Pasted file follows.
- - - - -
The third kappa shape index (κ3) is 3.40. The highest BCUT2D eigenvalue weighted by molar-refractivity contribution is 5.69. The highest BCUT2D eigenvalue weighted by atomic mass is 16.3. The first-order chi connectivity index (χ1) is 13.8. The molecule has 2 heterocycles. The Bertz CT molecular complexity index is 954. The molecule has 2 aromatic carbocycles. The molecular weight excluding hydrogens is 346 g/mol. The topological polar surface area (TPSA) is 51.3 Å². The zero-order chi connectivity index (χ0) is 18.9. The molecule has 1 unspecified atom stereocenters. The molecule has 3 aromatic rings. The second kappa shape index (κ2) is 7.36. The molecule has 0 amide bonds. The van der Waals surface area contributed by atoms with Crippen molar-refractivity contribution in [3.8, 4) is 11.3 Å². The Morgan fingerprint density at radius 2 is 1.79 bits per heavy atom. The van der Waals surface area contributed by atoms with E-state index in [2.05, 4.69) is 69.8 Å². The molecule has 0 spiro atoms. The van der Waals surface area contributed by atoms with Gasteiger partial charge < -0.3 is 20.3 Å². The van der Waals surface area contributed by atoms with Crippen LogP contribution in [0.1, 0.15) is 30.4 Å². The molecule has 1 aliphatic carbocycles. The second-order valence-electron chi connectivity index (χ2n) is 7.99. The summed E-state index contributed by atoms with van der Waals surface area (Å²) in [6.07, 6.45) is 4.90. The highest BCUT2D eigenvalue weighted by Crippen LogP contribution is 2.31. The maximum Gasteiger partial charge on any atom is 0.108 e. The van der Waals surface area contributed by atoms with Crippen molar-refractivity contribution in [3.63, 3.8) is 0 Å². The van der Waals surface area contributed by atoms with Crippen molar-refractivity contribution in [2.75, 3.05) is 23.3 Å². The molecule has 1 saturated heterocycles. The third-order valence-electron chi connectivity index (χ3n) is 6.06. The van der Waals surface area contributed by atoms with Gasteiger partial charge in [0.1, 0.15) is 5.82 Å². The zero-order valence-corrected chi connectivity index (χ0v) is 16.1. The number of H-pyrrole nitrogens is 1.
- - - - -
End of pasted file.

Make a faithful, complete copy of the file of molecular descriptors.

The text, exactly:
The third kappa shape index (κ3) is 3.40. The highest BCUT2D eigenvalue weighted by molar-refractivity contribution is 5.69. The highest BCUT2D eigenvalue weighted by atomic mass is 16.3. The first-order chi connectivity index (χ1) is 13.8. The molecule has 2 heterocycles. The Bertz CT molecular complexity index is 954. The molecule has 2 aromatic carbocycles. The molecular weight excluding hydrogens is 346 g/mol. The topological polar surface area (TPSA) is 51.3 Å². The zero-order chi connectivity index (χ0) is 18.9. The molecule has 1 unspecified atom stereocenters. The molecule has 3 aromatic rings. The second kappa shape index (κ2) is 7.36. The molecule has 0 amide bonds. The van der Waals surface area contributed by atoms with Crippen molar-refractivity contribution in [3.8, 4) is 11.3 Å². The Morgan fingerprint density at radius 2 is 1.79 bits per heavy atom. The van der Waals surface area contributed by atoms with E-state index in [2.05, 4.69) is 69.8 Å². The molecule has 0 spiro atoms. The van der Waals surface area contributed by atoms with Gasteiger partial charge < -0.3 is 20.3 Å². The van der Waals surface area contributed by atoms with Crippen LogP contribution in [0.1, 0.15) is 30.4 Å². The molecule has 1 aliphatic carbocycles. The second-order valence-electron chi connectivity index (χ2n) is 7.99. The summed E-state index contributed by atoms with van der Waals surface area (Å²) in [6.07, 6.45) is 4.90. The highest BCUT2D eigenvalue weighted by Crippen LogP contribution is 2.31. The maximum Gasteiger partial charge on any atom is 0.108 e. The van der Waals surface area contributed by atoms with Crippen molar-refractivity contribution in [3.63, 3.8) is 0 Å². The van der Waals surface area contributed by atoms with Crippen molar-refractivity contribution in [2.75, 3.05) is 23.3 Å². The molecule has 1 saturated heterocycles. The third-order valence-electron chi connectivity index (χ3n) is 6.06. The van der Waals surface area contributed by atoms with Gasteiger partial charge in [0.1, 0.15) is 5.82 Å². The zero-order valence-corrected chi connectivity index (χ0v) is 16.1. The number of H-pyrrole nitrogens is 1.